HSA Eligibility Impacted by Third Party Drug Payments
May 10, 2022
The Commissioner of Insurance Donelon recently issued Bulletin 2022-01, which provides guidance on SB 94, which was enacted during the 2021 session. SB 94 requires all health insurers to “include any cost-sharing amounts paid by the enrollee or on behalf of the enrollee by another person” when calculating a participant’s deductible and out-of-pocket (OOP) maximum. In the recent bulletin, Commissioner Donelon provided guidance on the type of payments that must be included. For example, a group medical policy must include the amount of a prescription drug discount or third-party payment, such as a drug manufacturer’s payment, toward an individual’s deductible and OOP maximum.
This presents a qualification issue for high deductible health plans (HDHPs). Under federal law, for an HDHP to be qualified and its participants to be eligible for HSA contributions, only actual out-of-pocket amounts paid by the participant may be included in the deductible and OOP maximum. This means that policies issued in Louisiana must comply with the state insurance requirement, which will result in the coverage being disqualified for HSA contributions. The bulletin suggests that the only solution available to Louisiana participants right now is for HDHP participants not to use drug discounts or third-party payments.
The requirement was effective June 2021, so Louisiana insurers must send communication to HDHP participants to explain the issue. Employers should work with insurers and third-party HSA administrators to resolve eligibility issues for any impacted participant. This could include distributing excess HSA contributions for an individual for whom a third-party payment or drug discount went toward their deductible or OOP maximum.
This is a trending issue for employers nationwide as many states have enacted similar laws. We will continue to monitor this issue and report any developments in Compliance Corner.
SB 94 »
Bulletin 2022-01 »
Insurers Encouraged to Waive Certain Prior Authorization Requirements
August 31, 2021
Plans Must Cover Midwife Services
July 07, 2021
On June 11, 2021, Gov. Edwards signed HB 190 into law. The law requires health coverage plans delivered or issued for delivery in the state that provide benefits for maternity services to include coverage for healthcare services provided by a midwife. Plans may not differentiate between services performed by midwives within their lawful scope of practice and those performed by physicians with respect to copayment or annual deductible amounts or coinsurance percentages.
The law will be effective for all new health plans issued on or after January 1, 2022, and existing plans are required to conform by January 1, 2023.
Employers with plans regulated by the state should be aware of this development.
HB 190 »
Cost-Sharing Restricted for Certain Drugs
June 22, 2021
On June 1, 2021, Gov. Edwards signed Senate Bill No. 191 into law, providing that health insurance issuers (and their agents) cannot require participants to pay any other cost-sharing amount (or additional fees) beyond the applicable cost-sharing amounts imposed by plan terms for physician-administered drugs when provided by a participating provider.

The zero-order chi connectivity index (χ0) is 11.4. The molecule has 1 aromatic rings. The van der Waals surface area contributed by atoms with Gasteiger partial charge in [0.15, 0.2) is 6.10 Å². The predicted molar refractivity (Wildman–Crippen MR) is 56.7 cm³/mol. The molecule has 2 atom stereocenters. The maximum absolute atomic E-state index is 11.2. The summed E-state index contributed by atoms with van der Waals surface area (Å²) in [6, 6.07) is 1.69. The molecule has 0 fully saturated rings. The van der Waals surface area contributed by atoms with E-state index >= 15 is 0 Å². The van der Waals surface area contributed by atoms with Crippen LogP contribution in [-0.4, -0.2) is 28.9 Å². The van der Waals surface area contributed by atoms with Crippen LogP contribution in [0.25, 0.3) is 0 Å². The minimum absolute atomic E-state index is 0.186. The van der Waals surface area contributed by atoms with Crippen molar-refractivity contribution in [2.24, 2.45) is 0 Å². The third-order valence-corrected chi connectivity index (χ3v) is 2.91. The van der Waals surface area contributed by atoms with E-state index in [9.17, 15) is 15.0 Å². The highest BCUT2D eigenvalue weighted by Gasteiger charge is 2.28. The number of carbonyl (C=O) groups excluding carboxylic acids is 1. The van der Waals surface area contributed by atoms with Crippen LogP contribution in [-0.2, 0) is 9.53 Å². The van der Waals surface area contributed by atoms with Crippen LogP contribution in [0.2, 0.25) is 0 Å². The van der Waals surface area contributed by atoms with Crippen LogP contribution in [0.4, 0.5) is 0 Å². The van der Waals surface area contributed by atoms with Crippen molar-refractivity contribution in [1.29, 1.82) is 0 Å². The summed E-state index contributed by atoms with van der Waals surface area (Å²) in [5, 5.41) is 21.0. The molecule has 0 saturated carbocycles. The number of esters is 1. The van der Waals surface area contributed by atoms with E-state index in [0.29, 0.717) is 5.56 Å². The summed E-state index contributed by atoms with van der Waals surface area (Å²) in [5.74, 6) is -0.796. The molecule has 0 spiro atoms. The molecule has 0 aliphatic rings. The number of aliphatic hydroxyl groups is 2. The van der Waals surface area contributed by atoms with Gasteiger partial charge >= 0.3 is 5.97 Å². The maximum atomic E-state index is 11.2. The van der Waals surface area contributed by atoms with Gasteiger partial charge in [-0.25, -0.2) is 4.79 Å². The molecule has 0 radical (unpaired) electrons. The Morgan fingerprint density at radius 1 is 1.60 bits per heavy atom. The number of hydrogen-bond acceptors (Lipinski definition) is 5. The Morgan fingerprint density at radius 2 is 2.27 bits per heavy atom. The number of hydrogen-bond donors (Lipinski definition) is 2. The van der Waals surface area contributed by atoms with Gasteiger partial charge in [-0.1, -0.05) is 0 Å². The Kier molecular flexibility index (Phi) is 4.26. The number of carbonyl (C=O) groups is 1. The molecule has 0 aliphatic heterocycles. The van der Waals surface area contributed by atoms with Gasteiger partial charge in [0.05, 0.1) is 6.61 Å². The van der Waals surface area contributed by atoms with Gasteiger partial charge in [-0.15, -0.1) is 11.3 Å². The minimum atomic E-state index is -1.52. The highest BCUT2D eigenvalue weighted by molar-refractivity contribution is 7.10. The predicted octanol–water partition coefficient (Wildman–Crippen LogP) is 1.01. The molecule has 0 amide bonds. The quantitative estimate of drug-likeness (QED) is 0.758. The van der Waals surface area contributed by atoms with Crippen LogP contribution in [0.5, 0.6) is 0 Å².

The law specifically provides that “a health insurance issuer shall not condition, deny, restrict, refuse to authorize or approve, or reduce payment to a participating provider for a physician-administered drug when all criteria for medical necessity are met, because the participating provider obtains physician-administered drugs from a pharmacy that is not a participating provider in the health insurance issuer's network.” However, this law does not prohibit a health insurance issuer (or its agent) from refusing to authorize (or denying) coverage of a physician-administered drug due to failing to satisfy medical necessity criteria.
The goal of the new law is to ensure that patients' choice regarding providers furnishing physician-administered drugs is not impeded (and to make sure patients receive safe and effective drug therapies).
While this guidance does not impact employers directly, they should be aware of these developments.
Senate Bill No. 191 »
COVID-19 Insurance Update
July 07, 2020
On June 11, 2020, Gov. Edwards signed SB 426 into law. The law requires health plans delivered in the state or issued for delivery in the state to cover COVID-19 diagnostic tests, antibody tests and antiviral drugs when ordered by a physician for the purpose of making clinical decisions or treating a patient suspected of having COVID-19. This coverage must not be subject to annual deductibles, coinsurance, copayments, or any other out-of-pocket or cost-sharing expense provisions until after December 31, 2021.
Employers with health plans regulated by the state should be aware of this new statute.
SB 426 »
COVID-19 Insurance Updates
April 28, 2020
On April 8, 2020, the effective dates for Emergency Rules 36 and 37, as discussed in the March 31, 2020, edition of Compliance Corner, were extended to May 12, 2020. Emergency Rule 36 addresses cost-sharing requirements for COVID-19 testing, permits early prescription refills and prohibits the use of step therapy. Emergency Rule 37 expands access to telemedicine services.
The emergency rules are primarily directed at insurers. However, employers should also be aware of these developments.
Rule 36 »
Rule 37 »
Emergency Rules Regarding Insurance
April 14, 2020
On March 30, 2020, the Commissioner of Insurance amended Emergency Rule 40, which declares a moratorium on policy cancellations and nonrenewals for policyholders in the state during the COVID-19 outbreak. The emergency rule is effective from March 12, 2020 (the date of the original emergency rule) until May 12, 2020. It applies to all authorized insurers operating in the state, as well as approved unauthorized insurers, eligible unauthorized insurers, and domestic surplus lines insurers. It also applies to TPAs, HMOs and PBMs, and any and all other insurance entities licensed by the state.